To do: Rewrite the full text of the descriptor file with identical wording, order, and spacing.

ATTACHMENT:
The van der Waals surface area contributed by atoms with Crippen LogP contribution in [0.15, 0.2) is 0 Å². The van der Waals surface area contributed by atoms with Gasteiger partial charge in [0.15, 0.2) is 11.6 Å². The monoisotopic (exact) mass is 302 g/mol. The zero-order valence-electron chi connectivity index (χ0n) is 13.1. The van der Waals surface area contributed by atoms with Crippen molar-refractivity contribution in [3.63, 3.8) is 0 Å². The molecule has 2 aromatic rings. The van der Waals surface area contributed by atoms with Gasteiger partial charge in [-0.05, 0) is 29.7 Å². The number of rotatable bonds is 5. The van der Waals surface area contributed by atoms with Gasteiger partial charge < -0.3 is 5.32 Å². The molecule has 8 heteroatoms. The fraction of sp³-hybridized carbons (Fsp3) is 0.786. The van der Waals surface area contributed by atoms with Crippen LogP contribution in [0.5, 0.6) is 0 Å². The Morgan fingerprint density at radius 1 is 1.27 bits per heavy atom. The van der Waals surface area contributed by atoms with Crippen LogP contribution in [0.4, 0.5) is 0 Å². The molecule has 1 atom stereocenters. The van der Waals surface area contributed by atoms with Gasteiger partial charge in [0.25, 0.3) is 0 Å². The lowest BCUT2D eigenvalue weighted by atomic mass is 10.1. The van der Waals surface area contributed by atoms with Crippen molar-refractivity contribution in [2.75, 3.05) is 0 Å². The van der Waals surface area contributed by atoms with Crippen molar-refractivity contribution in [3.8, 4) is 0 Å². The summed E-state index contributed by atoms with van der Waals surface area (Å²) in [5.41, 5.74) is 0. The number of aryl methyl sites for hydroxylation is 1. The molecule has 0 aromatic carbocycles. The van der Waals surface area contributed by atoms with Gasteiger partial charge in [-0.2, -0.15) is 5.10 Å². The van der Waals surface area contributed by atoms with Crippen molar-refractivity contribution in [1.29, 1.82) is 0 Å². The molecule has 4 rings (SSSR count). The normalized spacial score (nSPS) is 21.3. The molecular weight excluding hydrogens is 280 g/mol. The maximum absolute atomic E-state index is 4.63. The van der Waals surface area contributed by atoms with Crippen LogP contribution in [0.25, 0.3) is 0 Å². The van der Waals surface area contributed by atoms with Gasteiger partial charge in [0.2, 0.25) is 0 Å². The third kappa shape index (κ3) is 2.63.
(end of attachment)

The van der Waals surface area contributed by atoms with Crippen LogP contribution in [0.15, 0.2) is 0 Å². The van der Waals surface area contributed by atoms with Gasteiger partial charge in [0.15, 0.2) is 11.6 Å². The monoisotopic (exact) mass is 302 g/mol. The zero-order valence-electron chi connectivity index (χ0n) is 13.1. The van der Waals surface area contributed by atoms with Crippen molar-refractivity contribution in [3.63, 3.8) is 0 Å². The molecule has 2 aromatic rings. The van der Waals surface area contributed by atoms with Gasteiger partial charge in [-0.05, 0) is 29.7 Å². The number of rotatable bonds is 5. The van der Waals surface area contributed by atoms with Gasteiger partial charge < -0.3 is 5.32 Å². The molecule has 8 heteroatoms. The fraction of sp³-hybridized carbons (Fsp3) is 0.786. The van der Waals surface area contributed by atoms with Crippen LogP contribution in [0.5, 0.6) is 0 Å². The Morgan fingerprint density at radius 1 is 1.27 bits per heavy atom. The van der Waals surface area contributed by atoms with Crippen LogP contribution in [0.4, 0.5) is 0 Å². The molecule has 1 atom stereocenters. The van der Waals surface area contributed by atoms with Gasteiger partial charge in [0.25, 0.3) is 0 Å². The lowest BCUT2D eigenvalue weighted by atomic mass is 10.1. The van der Waals surface area contributed by atoms with Crippen molar-refractivity contribution in [2.75, 3.05) is 0 Å². The van der Waals surface area contributed by atoms with Crippen molar-refractivity contribution in [3.8, 4) is 0 Å². The summed E-state index contributed by atoms with van der Waals surface area (Å²) in [5.41, 5.74) is 0. The number of aryl methyl sites for hydroxylation is 1. The molecule has 0 aromatic carbocycles. The van der Waals surface area contributed by atoms with Gasteiger partial charge in [-0.2, -0.15) is 5.10 Å². The van der Waals surface area contributed by atoms with Crippen molar-refractivity contribution in [1.29, 1.82) is 0 Å². The molecule has 4 rings (SSSR count). The normalized spacial score (nSPS) is 21.3. The molecular weight excluding hydrogens is 280 g/mol. The maximum absolute atomic E-state index is 4.63. The van der Waals surface area contributed by atoms with Crippen LogP contribution in [0.25, 0.3) is 0 Å². The van der Waals surface area contributed by atoms with Gasteiger partial charge in [0.2, 0.25) is 0 Å². The third kappa shape index (κ3) is 2.63.